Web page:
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Asia’s top chefs share their recipes, techniques in Seoul

Asia’s 50 Best Restaurants' #50BestTalks resumes, offering insights into Korean dishes and Southeast Asian food culture

By Kim Da-sol

Published : March 25, 2024 - 17:37

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Asia’s 50 Best Restaurants 2024’s #50BestTalks takes place at Four Seasons Hotel Seoul on Monday. (Kim Da-sol/The Korea Herald) Asia’s 50 Best Restaurants 2024’s #50BestTalks takes place at Four Seasons Hotel Seoul on Monday. (Kim Da-sol/The Korea Herald)

Asia’s 50 Best Restaurants 2024 held the first #50BestTalks event since the pandemic in Seoul on Monday, led by gastronomic experts from Asia who touched on various topics from their recipes to fermentation techniques.

Created in 2002, the world’s prestigious international gastronomic event kicked off this year’s edition in Seoul on Saturday. The five-day event, joined by 1,000 industry insiders, ends Tuesday with an awards ceremony where the list of this year’s top 50 restaurants in Asia will be revealed.

At Monday's #50BestTalks, a rural recipe collector, a bartender and chefs from South Korea, Taiwan, Singapore, Vietnam and India shared the intricacies and idiosyncrasies of Asian cuisine, and how dishes are created to preserve ancient ingredients and further reimagine traditional cooking methods.

Korean food researcher Ha Mi-hyun opened the session by introducing her journey of studying and reviving local dish recipes passed down for generations by word of mouth.

“I study ingredients grown by local farmers and indigenous communities who have never documented their everyday recipes and cooking methods. My work is to discover uncommon recipes and give a voice to under-represented communities across South Korea,” Ha said, emphasizing the importance of recording and preserving ancient food traditions in an ever-changing culinary landscape.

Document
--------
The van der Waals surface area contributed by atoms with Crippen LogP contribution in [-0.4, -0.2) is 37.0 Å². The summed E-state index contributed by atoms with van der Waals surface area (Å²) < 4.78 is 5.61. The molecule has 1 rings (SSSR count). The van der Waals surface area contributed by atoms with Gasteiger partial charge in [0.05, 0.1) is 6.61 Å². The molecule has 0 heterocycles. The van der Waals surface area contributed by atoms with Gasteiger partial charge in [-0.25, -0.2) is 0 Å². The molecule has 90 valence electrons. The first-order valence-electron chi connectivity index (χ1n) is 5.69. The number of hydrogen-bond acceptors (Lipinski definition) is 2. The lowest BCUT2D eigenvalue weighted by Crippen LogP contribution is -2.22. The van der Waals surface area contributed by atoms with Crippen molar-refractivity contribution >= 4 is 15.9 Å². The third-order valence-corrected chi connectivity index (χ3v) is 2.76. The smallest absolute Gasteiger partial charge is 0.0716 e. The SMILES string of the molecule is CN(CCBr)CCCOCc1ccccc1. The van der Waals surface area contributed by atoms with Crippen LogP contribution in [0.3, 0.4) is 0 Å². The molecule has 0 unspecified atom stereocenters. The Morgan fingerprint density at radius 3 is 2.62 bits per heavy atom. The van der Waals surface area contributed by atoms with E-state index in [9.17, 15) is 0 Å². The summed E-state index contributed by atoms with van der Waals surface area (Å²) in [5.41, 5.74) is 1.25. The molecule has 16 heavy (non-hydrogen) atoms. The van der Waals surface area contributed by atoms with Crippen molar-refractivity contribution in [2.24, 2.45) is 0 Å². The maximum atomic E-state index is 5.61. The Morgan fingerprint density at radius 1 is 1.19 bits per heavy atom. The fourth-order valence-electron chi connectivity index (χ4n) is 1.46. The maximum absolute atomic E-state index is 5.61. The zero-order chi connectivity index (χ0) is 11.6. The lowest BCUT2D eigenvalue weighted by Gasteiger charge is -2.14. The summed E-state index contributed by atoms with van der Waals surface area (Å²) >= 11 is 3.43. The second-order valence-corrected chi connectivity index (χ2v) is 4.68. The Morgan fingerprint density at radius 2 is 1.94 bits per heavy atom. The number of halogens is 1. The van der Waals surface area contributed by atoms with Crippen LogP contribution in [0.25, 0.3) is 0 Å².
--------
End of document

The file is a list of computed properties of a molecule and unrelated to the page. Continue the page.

Chef Kim Do-yun demonstrates his recipe for naengmyeon, or buckwheat noodles in cold broth,at Asia’s 50 Best Restaurants 2024’s #50BestTalks held at Four Seasons Hotel Seoul on Monday. (Kim Da-sol/The Korea Herald) Chef Kim Do-yun demonstrates his recipe for naengmyeon, or buckwheat noodles in cold broth,at Asia’s 50 Best Restaurants 2024’s #50BestTalks held at Four Seasons Hotel Seoul on Monday. (Kim Da-sol/The Korea Herald)

Michelin-starred Yun Seoul’s head chef Kim Do-yun gave a live cooking demo on stage, showing how traditional naengmyeon – buckwheat noodles in cold broth – is made.

Kim, with over 30 years of experience, said he strives to improve the taste and scent of naengmyeon, which traces its origin back to the 18th century Joseon and has since evolved regionally.

“What might seem like a simple bowl of broth and noodles is actually intricately balanced. At Yoon Seoul, we dry all the ingredients, instead of steaming or grilling, to make sure the dish contains the ingredients’ unique scent,” said Yoon.

Chefs Johanne Siy of Lolla in Singapore, Peter Cuong Franklin of Anan Saigon in Ho Chi Mihn City and Richie Lin of Mume in Taipei offered a look at the fermentation culture in their countries.

Fermented food samples prepared by chefs Johanne Siy of Lolla in Singapore, Peter Cuong Franklin of Anan Saigon in Ho Chi Mihn City and Richie Lin of Mume in Taipei at Asia’s 50 Best Restaurants 2024’s #50BestTalks at Four Seasons Hotel Seoul on Monday. (Kim Da-sol/The Korea Herald) Fermented food samples prepared by chefs Johanne Siy of Lolla in Singapore, Peter Cuong Franklin of Anan Saigon in Ho Chi Mihn City and Richie Lin of Mume in Taipei at Asia’s 50 Best Restaurants 2024’s #50BestTalks at Four Seasons Hotel Seoul on Monday. (Kim Da-sol/The Korea Herald)

Touching on the nostalgic flavors that she grew up eating in her Philippine hometown, Siy said fermented foods are a permanent fixture in Filipino cuisine and the dishes at her restaurant are inspired by memories of her childhood.

“Fermentation at Lolla is a work of cross-cultural influence,” she said, explaining that she uses kombucha, shio koji, mung bean miso and lacto ferments. The process became much easier to do with the rapidly changing temperature and humidity conditions in Singapore.

Chef Richie Lin of Mume in Taipei echoed the view, adding that the origin of popular pineapple cookies is closely related to the tropical climate of Taiwan which allowed the country to grow pineapple and make marmalade and jams to turn them into pineapple cookies.

The leading figures of the international gastronomic scene brought together in Seoul for the event were offered opportunities to attend Korean food workshops to experience fermented foods, Korea's meat-cooking culture and temple food organized by the Ministry of Agriculture, Food and Rural Affairs.